Harcourt House Artist Run Centre’s two latest exhibitions are vastly different, yet both explore themes of gender and sexuality. Floating Pink Cloud by E.M. Alysse Bowd employs a soft palette and rounded, smooth shapes to analyze the idea of feminine perfection, while Baloney & Cheese by M.N.V. is a humorous, pop art exploration of aggressive masculine sexuality.
Floating Pink Cloud consists of three parts: “Wonder, Wander, Stumbling Flower,” which features five cloth towers, each surrounded by a small, white square of porcelain fencing; “The Pink Cloudless,” a series of five photographs; and “The Scream Catchers,” an installation featuring a workbench and porcelain funnels that, as Bowd explains in her artist statement, are used to capture screams in porcelain bottles.
“Floating Pink Cloud is an image of perfection. It is an image infused with the cyclical yearning of something that is always out of reach, the constant dichotomy of our inner dialogue—self-hate/self-love/self-soothe, and the significance of domestic objects in storing and experiencing daily emotional toil,” Bowd writes.
Each of the three parts explores some aspect of this, but “The Scream Catchers” really encapsulates the yearning and frustration of an unobtainable ideal as even screams of frustration are contained and turned into objects of feminine beauty. One of the most striking elements of the installation is the two clusters of bottles hanging on the wall behind the workbench, which carry both the potential of screams already released and “emotional strife” yet to be captured.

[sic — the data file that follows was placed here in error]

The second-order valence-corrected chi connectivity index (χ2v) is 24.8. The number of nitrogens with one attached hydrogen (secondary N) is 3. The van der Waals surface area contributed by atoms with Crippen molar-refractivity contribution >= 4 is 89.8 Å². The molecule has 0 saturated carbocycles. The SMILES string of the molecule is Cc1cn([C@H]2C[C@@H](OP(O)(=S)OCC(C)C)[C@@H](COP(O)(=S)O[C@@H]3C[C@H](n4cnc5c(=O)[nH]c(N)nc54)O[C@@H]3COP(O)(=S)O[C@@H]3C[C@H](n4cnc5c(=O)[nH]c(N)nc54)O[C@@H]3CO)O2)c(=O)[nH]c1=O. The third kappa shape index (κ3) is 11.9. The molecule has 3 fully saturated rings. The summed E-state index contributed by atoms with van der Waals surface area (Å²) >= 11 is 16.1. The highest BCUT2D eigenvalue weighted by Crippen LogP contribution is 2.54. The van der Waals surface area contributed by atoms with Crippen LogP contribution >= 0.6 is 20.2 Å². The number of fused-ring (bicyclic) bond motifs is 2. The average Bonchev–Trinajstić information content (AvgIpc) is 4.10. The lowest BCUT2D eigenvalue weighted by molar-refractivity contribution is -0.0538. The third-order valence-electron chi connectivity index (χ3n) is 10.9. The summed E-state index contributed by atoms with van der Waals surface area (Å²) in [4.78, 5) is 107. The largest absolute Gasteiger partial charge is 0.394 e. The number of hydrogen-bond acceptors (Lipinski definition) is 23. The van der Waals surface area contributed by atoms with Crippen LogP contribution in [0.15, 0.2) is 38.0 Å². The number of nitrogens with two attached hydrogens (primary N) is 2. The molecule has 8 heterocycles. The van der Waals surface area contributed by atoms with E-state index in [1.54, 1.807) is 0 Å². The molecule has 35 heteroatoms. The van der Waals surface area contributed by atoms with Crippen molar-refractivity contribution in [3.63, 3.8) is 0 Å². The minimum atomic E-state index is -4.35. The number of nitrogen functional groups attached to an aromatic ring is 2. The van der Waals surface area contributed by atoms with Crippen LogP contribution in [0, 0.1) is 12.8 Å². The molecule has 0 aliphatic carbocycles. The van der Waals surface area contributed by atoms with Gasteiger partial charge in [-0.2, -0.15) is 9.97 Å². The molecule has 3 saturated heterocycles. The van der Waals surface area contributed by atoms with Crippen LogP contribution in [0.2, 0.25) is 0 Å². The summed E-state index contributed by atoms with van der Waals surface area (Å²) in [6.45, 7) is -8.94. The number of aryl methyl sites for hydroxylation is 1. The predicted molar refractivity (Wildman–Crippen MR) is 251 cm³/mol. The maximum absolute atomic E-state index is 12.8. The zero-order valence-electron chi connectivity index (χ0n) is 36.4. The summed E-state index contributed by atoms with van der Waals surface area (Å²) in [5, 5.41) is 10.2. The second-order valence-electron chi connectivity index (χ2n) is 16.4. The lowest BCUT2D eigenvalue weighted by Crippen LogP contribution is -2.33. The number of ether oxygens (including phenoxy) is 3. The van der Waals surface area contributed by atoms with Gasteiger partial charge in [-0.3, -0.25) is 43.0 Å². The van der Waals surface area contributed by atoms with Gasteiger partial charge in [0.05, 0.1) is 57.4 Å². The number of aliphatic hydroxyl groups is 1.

While Floating Pink Cloud is all softness and beauty and layered meaning, Baloney & Cheese is a little more crass and straightforward, but in a really striking and funny way.
“Have you ever experienced when a person’s entire fixation has centered wholly on you, with an unnerving intensity, right up until the very moment they discover that you’re not going to have sex with them and then *POOF!” they disappear in the ether?” M.N.V. writers in her artist’s statement.
Based on what M.N.V. calls “decades” of these kinds of experiences, Baloney & Cheese unflinchingly transforms cheesy come-ons into paintings and works of sculpture.
A prime example is an enlarged Coca-Cola bottle that reads “Share a cock with” and then lists so many women’s names on the label that they’re forced to overlap.